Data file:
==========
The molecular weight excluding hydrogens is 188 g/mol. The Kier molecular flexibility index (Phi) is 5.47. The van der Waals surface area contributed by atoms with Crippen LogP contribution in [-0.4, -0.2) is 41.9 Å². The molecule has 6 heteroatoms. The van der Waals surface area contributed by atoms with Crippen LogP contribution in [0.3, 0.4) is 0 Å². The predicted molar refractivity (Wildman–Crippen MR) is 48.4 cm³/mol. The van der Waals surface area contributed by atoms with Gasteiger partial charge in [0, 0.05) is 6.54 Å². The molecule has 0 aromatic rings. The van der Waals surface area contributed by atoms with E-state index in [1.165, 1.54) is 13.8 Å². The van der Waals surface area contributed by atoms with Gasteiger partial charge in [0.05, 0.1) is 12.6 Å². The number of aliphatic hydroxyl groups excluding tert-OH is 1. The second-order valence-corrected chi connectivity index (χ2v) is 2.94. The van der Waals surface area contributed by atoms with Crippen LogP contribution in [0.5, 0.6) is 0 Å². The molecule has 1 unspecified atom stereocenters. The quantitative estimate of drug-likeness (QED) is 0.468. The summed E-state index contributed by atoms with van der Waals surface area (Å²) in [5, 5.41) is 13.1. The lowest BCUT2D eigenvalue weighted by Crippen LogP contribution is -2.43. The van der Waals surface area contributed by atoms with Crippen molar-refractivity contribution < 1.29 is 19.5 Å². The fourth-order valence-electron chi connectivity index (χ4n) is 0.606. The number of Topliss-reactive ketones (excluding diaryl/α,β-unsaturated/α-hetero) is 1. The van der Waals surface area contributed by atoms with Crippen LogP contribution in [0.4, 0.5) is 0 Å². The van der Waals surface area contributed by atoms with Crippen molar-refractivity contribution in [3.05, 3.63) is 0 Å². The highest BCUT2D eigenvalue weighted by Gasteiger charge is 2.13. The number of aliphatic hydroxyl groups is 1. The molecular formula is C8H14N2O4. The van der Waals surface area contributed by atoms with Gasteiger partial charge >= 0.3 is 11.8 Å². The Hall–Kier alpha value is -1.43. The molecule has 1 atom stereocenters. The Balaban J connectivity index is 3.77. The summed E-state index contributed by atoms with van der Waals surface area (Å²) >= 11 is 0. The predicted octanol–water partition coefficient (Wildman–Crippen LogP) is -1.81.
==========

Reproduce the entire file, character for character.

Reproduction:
The molecular weight excluding hydrogens is 188 g/mol. The Kier molecular flexibility index (Phi) is 5.47. The van der Waals surface area contributed by atoms with Crippen LogP contribution in [-0.4, -0.2) is 41.9 Å². The molecule has 6 heteroatoms. The van der Waals surface area contributed by atoms with Crippen LogP contribution in [0.3, 0.4) is 0 Å². The predicted molar refractivity (Wildman–Crippen MR) is 48.4 cm³/mol. The van der Waals surface area contributed by atoms with Gasteiger partial charge in [0, 0.05) is 6.54 Å². The molecule has 0 aromatic rings. The van der Waals surface area contributed by atoms with E-state index in [1.165, 1.54) is 13.8 Å². The van der Waals surface area contributed by atoms with Gasteiger partial charge in [0.05, 0.1) is 12.6 Å². The number of aliphatic hydroxyl groups excluding tert-OH is 1. The second-order valence-corrected chi connectivity index (χ2v) is 2.94. The van der Waals surface area contributed by atoms with Crippen LogP contribution in [0.5, 0.6) is 0 Å². The molecule has 1 unspecified atom stereocenters. The quantitative estimate of drug-likeness (QED) is 0.468. The summed E-state index contributed by atoms with van der Waals surface area (Å²) in [5, 5.41) is 13.1. The lowest BCUT2D eigenvalue weighted by Crippen LogP contribution is -2.43. The van der Waals surface area contributed by atoms with Crippen molar-refractivity contribution < 1.29 is 19.5 Å². The fourth-order valence-electron chi connectivity index (χ4n) is 0.606. The number of Topliss-reactive ketones (excluding diaryl/α,β-unsaturated/α-hetero) is 1. The van der Waals surface area contributed by atoms with Crippen LogP contribution in [0.4, 0.5) is 0 Å². The van der Waals surface area contributed by atoms with Crippen molar-refractivity contribution in [3.05, 3.63) is 0 Å². The highest BCUT2D eigenvalue weighted by Gasteiger charge is 2.13. The number of aliphatic hydroxyl groups is 1. The molecular formula is C8H14N2O4. The van der Waals surface area contributed by atoms with Gasteiger partial charge >= 0.3 is 11.8 Å². The Hall–Kier alpha value is -1.43. The molecule has 1 atom stereocenters. The Balaban J connectivity index is 3.77. The summed E-state index contributed by atoms with van der Waals surface area (Å²) >= 11 is 0. The predicted octanol–water partition coefficient (Wildman–Crippen LogP) is -1.81.